The OceanTuneIn Postdoctoral Project

To what extent have human activities altered biodiversity on the high seas?  

Can we use oceanic tunas, sharks and billfishes as sentinels of ocean health to track biodiversity change in the high seas?  

To what extent are tuna Regional Fisheries Organization (RFMOs) including ecosystem considerations into the management and conservation of tuna and tuna like-species and associated ecosystem?

In the OceanTuneIn postdoctoral project, I aim to tackle these questions using ecological theory, a wide range of quantitative tools such as meta-analysis and comparative methods, and through the synthesis of large scale data sets. 

This project is funded by the EU Marie Curie Actions (FP7-PEOPLE-2013-IOF).

Main objectives

At a glance, in the OceanTuneIn project I seek to develop indicators for measuring biodiversity change in oceanic marine ecosystems using oceanic tunas, sharks and billfishes as sentinels of ocean health. I also aim to develop management guidelines of how to effectively use ecosystem indicators to assist in management decision-making using two tuna RFMOs (ICCAT and IOTC) as case studies. Last, I am working on a review to evaluate the performance of tuna regional fisheries management organizations in applying ecosystem-based fisheries management.

The Red List Index for oceanic tunas, sharks and billfishes

What is the state of marine biodiversity in the high seas? 

There is an urgent need to develop ecological state indicators to measure marine biodiversity change to support international treaties on biodiversity protection and fisheries governance, especially for the high seas. Oceanic fish species provide a unique opportunity for development of ecological indicators for a number of reasons: (1) sustain important commercial fishes worldwide and have a great wealth of data and knowledge, (2) widely distributed across the world’s oceans and large movement and large movement abilities, and (3) play an important role as apex and mesopredators in oceanic food webs. 

I am developing an ecological indicator to track oceanic biodiversity change using the IUCN Red List Index (RLI) and using oceanic tunas, sharks and billfishes as sentinels of ecosystem health. 

Some updates and activities:

May 2016 – Presented a case study for the Red List Index for highly migratory fish species for the Pacific Ocean at the International World Fisheries Congress, Busan, 

South Korea (Poster.pdf).

September 2016 – Presented the Pacific Red List Index for highly migratory fish species at the IUCN World Fisheries Congress, 

Hawaii United States 

(YouTube link: https://youtu.be/9iLq3Z83rqE)

Progress of tuna RFMOs in applying ecosystem-based fisheries management

To what extent are tuna RFMOs including ecosystem considerations into the management and conservation of tuna and tuna like-species and associated ecosystems? 

I am evaluating the progress of tuna RFMOs in implementing the ecological component of EBFM. I aim to establish a baseline of progress in implementing the ecological component of EBFM. We also seek to identify research activities and on-going examples of good practices that are currently facilitating the implementation of EBFM that ideally could be transferred and shared across RFMOs. At the same time, I aim to identify what are the main gaps and elements that are hindering progress and provide recommendations that ideally could speed up the implementation of EBFM. At the end, I hope to create discussion across the tuna RFMOs to inform the development of operational EBFM plans.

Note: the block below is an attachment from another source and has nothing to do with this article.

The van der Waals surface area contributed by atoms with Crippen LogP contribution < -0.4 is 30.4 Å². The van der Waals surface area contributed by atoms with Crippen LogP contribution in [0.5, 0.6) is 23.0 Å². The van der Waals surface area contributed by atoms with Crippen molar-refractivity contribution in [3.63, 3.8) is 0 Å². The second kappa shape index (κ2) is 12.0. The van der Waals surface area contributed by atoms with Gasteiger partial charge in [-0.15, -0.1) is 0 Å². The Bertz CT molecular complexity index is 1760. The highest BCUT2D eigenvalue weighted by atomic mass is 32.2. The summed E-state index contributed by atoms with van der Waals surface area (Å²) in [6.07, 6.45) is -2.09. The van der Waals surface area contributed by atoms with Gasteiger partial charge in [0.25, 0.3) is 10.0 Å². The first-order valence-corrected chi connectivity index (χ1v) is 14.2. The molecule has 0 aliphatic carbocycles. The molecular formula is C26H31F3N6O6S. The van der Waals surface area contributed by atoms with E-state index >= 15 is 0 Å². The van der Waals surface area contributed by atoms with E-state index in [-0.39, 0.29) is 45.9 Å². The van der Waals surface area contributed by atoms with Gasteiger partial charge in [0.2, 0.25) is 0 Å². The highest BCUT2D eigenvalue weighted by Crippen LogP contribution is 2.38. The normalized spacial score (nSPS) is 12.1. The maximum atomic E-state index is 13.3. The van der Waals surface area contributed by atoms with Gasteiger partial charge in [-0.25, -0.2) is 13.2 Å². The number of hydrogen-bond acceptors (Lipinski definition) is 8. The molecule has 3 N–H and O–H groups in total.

Some updates and activities:

During 2015-2016, I presented several versions of this work at the Working Groups on ecosystem and bycatch issues in two tuna RFMOs (ICCAT and IOTC). 

September 2016 – Last version presented at 12th Session of the IOTC Working Party on Ecosystems and Bycatch, Victoria, Seychelles (tEBFM_review IOTC.pdf).

December 2016 – I am excited to participate at Joint Meeting of tuna RFMOs on the Implementation of the Ecosystem Approach to Fisheries Management to be held in FAO Headquarters in Rome.

Develop management guidance and assistance to link ecosystem research to management decisions

Do we need a stronger link between the ever-expanding ecosystem research and fisheries management?

How can we increase the visibility and utility of important ecosystem data and research? 

Do we need better communication channels to communicate ecosystem science to fisheries managers and policy makers?

I am interested in testing and developing new approaches to link ecosystem research with fisheries management advice. I am planning to develop management guidance in the performance and interpretation of a selected set of ecological indicators to aid decision- makers and policy makers in their potential use. This will include the exploration of different statistical methods (e.g. multidimensional multivariate analysis) and visualization methods (e.g. ecosystem report cards) to integrate multiple sources of information across multiple indicators into a smaller number of grades to characterize the state of the different components of the ecosystem in question. Currently, I am working closely with the Working Groups on ecosystem and bycatch issues in ICCAT and IOTC to develop indicator-based ecosystem report card with the aim of testing this tool for linking ecosystem science to fisheries management and communicating the importance of ecosystem research to fisheries managers. 

Some updates and activities:

November 2016 – A potential template of an indicator-based ecosystem report card will be presented at the 19th Scientific Committee of IOTC to initiate the process towards its full 

development and use and start a dialogue between scientists and the Commission.July 2017 – An indicator-based ecosystem report card and selected list of ecosystem indicators will be presented and discussed at the ICCAT Working Group on Ecosystems and Bycatch.